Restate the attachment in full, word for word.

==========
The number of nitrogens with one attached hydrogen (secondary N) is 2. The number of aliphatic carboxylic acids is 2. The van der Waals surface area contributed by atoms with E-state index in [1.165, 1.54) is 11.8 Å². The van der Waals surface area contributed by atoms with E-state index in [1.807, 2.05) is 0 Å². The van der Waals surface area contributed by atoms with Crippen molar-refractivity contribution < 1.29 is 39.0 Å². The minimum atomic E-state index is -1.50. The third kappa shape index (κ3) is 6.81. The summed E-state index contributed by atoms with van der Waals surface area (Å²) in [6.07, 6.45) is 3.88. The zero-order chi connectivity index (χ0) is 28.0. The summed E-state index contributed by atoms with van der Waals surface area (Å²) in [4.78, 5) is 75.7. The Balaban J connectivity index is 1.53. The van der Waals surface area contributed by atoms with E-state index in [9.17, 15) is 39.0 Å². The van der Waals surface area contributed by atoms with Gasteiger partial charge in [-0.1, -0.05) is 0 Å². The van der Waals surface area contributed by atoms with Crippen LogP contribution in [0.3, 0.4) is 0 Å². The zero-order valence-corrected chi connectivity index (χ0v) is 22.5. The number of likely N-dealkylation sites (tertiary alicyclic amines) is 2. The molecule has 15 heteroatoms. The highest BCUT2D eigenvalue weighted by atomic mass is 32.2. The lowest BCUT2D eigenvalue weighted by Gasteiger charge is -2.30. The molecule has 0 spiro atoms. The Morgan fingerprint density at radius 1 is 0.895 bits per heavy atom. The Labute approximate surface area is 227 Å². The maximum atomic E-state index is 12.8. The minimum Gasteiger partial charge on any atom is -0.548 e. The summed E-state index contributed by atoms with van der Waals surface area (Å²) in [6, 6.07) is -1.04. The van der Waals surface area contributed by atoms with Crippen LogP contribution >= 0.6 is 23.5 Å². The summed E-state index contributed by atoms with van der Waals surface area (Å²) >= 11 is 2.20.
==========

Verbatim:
The number of nitrogens with one attached hydrogen (secondary N) is 2. The number of aliphatic carboxylic acids is 2. The van der Waals surface area contributed by atoms with E-state index in [1.165, 1.54) is 11.8 Å². The van der Waals surface area contributed by atoms with E-state index in [1.807, 2.05) is 0 Å². The van der Waals surface area contributed by atoms with Crippen molar-refractivity contribution < 1.29 is 39.0 Å². The minimum atomic E-state index is -1.50. The third kappa shape index (κ3) is 6.81. The summed E-state index contributed by atoms with van der Waals surface area (Å²) in [6.07, 6.45) is 3.88. The zero-order chi connectivity index (χ0) is 28.0. The summed E-state index contributed by atoms with van der Waals surface area (Å²) in [4.78, 5) is 75.7. The Balaban J connectivity index is 1.53. The van der Waals surface area contributed by atoms with E-state index in [9.17, 15) is 39.0 Å². The van der Waals surface area contributed by atoms with Gasteiger partial charge in [-0.1, -0.05) is 0 Å². The van der Waals surface area contributed by atoms with Crippen LogP contribution in [0.3, 0.4) is 0 Å². The zero-order valence-corrected chi connectivity index (χ0v) is 22.5. The number of likely N-dealkylation sites (tertiary alicyclic amines) is 2. The molecule has 15 heteroatoms. The highest BCUT2D eigenvalue weighted by atomic mass is 32.2. The lowest BCUT2D eigenvalue weighted by Gasteiger charge is -2.30. The molecule has 0 spiro atoms. The Morgan fingerprint density at radius 1 is 0.895 bits per heavy atom. The Labute approximate surface area is 227 Å². The maximum atomic E-state index is 12.8. The minimum Gasteiger partial charge on any atom is -0.548 e. The summed E-state index contributed by atoms with van der Waals surface area (Å²) in [6, 6.07) is -1.04. The van der Waals surface area contributed by atoms with Crippen LogP contribution >= 0.6 is 23.5 Å². The summed E-state index contributed by atoms with van der Waals surface area (Å²) >= 11 is 2.20.